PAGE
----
Six ft square, I've never done anything that big, see what you can find on line, maybe some thin plywood glassed over would work. An area that big will need some kind of support, is there a frame anywhere to attack to? I'm just kind of thinking out loud. I'm sure its doable it is just a big area. I've done boats where I feathered the edges of the good glass, made a backing of chicken wire and built from there. the first layer of glass you lay becomes the outer wall and then you go inside and build up for strength. Or you can lay the first layer on the inside and build out. Either was you will want several layers of cloth. As to matching the color good luck. If it's 18 years old it will be pretty hard to match even with the OR codes because of fading. You might try looking in to gel coat. I've never used it but it's sprayed on like paint. I've also been told there is some way to finish the outside using waxed paper and resin but you will have to look that one up. I've not done that just been told about it. Good luck and let us know how you come out. I love projects that seem undoable. It's kinda like a personal challange.lol
__________________
JUST ANOTHER DEPLORABLE
stanleyz is offline   Reply With Quote
Old 04-20-2021, 07:59 PM   #18
stanleyz
Senior Member
 
stanleyz's Avatar
 
Join Date: Sep 2011
Location: Sharpsburg (ATL) GA
Posts: 196
Been thinking about your problem. I think if I had to repair an area that big I would look for someone that made fiberglass panels or go to an RV salvage yard and cut a panel out with a saws all or sabre saw. That would leave just glassing it in. I just cant imagine the time and glass cloth it would take to make a panel that big from scratch. Once you had the panel, feather the edges of the existing trailer glass and the glass on the panel and then glass in the gaps. That would be faster and easier then trying to lay up a big area. Just my thoughts.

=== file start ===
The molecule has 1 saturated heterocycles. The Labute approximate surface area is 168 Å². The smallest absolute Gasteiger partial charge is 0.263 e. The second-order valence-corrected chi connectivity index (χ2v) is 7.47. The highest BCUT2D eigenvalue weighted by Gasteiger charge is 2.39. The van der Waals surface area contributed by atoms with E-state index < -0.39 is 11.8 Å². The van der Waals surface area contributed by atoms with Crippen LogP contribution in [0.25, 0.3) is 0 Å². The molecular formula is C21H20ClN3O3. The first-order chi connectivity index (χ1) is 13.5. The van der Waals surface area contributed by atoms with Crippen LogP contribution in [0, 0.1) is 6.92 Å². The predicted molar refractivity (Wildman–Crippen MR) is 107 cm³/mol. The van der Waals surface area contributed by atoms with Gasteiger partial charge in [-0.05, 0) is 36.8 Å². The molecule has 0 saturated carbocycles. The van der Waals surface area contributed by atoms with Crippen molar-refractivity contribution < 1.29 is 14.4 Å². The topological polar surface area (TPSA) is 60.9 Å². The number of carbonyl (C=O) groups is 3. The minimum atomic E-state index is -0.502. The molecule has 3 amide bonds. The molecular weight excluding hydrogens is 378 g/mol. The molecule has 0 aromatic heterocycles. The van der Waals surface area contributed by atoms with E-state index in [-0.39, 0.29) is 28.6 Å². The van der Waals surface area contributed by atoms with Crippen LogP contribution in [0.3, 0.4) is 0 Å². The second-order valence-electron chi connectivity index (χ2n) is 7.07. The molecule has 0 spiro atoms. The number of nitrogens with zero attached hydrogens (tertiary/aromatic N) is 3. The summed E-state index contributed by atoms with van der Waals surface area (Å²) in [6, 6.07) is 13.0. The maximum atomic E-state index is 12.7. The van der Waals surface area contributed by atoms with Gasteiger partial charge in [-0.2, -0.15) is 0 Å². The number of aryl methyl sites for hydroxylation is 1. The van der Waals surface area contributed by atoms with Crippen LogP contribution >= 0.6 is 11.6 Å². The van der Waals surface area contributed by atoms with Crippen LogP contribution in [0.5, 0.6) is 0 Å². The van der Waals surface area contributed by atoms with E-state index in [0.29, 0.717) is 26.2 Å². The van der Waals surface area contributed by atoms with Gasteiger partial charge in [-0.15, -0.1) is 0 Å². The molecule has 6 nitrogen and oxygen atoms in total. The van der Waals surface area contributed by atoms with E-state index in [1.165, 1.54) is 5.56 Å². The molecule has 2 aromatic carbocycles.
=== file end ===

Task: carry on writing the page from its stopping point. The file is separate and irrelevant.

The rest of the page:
__________________
JUST ANOTHER DEPLORABLE
stanleyz is offline   Reply With Quote
Old 07-15-2021, 04:39 PM   #19
Firstfiver
Junior Member
 
Join Date: Apr 2021
Posts: 22
Local RV repair shop told me the labor alone would exceed the blue book value of the camper, at $125/hr but he'd sell me materials. Filon panel online would be $350 ish plus plywood and glue. So planning to do it myself. Haven't found decals yet for this particular camper. Advise on doing the repair of getting decals?
__________________

Firstfiver is offline   Reply With Quote
Reply

Thread Tools Search this Thread
Search this Thread:

Advanced Search
Display Modes

Posting Rules
You may not post new threads
You may not post replies
You may not post attachments
You may not edit your posts

BB code is On
Smilies are On
[IMG] code is On
HTML code is Off

Forum Jump

» Featured Campgrounds

Reviews provided by

Powered by vBadvanced CMPS v3.2.3

All times are GMT -5. The time now is 04:26 AM.


Powered by vBulletin® Version 3.8.8 Beta 4
Copyright ©2000 - 2021, vBulletin Solutions, Inc.
×